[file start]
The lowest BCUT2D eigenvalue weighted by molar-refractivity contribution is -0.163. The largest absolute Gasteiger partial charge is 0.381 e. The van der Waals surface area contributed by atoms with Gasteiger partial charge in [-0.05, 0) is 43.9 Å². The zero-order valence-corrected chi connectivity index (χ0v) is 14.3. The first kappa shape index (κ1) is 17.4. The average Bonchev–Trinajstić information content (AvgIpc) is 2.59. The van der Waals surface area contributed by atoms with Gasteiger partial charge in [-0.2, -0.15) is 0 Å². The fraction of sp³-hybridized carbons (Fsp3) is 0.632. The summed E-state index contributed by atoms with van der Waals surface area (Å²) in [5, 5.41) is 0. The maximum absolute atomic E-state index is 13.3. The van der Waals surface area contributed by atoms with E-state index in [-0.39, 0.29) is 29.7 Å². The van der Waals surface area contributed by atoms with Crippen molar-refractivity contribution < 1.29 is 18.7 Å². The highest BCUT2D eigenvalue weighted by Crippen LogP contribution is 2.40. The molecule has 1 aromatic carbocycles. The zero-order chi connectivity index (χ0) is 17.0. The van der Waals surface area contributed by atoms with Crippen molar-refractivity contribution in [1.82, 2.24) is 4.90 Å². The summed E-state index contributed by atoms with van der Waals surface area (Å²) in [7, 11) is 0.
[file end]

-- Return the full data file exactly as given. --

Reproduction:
The lowest BCUT2D eigenvalue weighted by molar-refractivity contribution is -0.163. The largest absolute Gasteiger partial charge is 0.381 e. The van der Waals surface area contributed by atoms with Gasteiger partial charge in [-0.05, 0) is 43.9 Å². The zero-order valence-corrected chi connectivity index (χ0v) is 14.3. The first kappa shape index (κ1) is 17.4. The average Bonchev–Trinajstić information content (AvgIpc) is 2.59. The van der Waals surface area contributed by atoms with Gasteiger partial charge in [-0.2, -0.15) is 0 Å². The fraction of sp³-hybridized carbons (Fsp3) is 0.632. The summed E-state index contributed by atoms with van der Waals surface area (Å²) in [5, 5.41) is 0. The maximum absolute atomic E-state index is 13.3. The van der Waals surface area contributed by atoms with E-state index in [-0.39, 0.29) is 29.7 Å². The van der Waals surface area contributed by atoms with Crippen molar-refractivity contribution < 1.29 is 18.7 Å². The highest BCUT2D eigenvalue weighted by Crippen LogP contribution is 2.40. The molecule has 1 aromatic carbocycles. The zero-order chi connectivity index (χ0) is 17.0. The van der Waals surface area contributed by atoms with Crippen molar-refractivity contribution in [1.82, 2.24) is 4.90 Å². The summed E-state index contributed by atoms with van der Waals surface area (Å²) in [7, 11) is 0.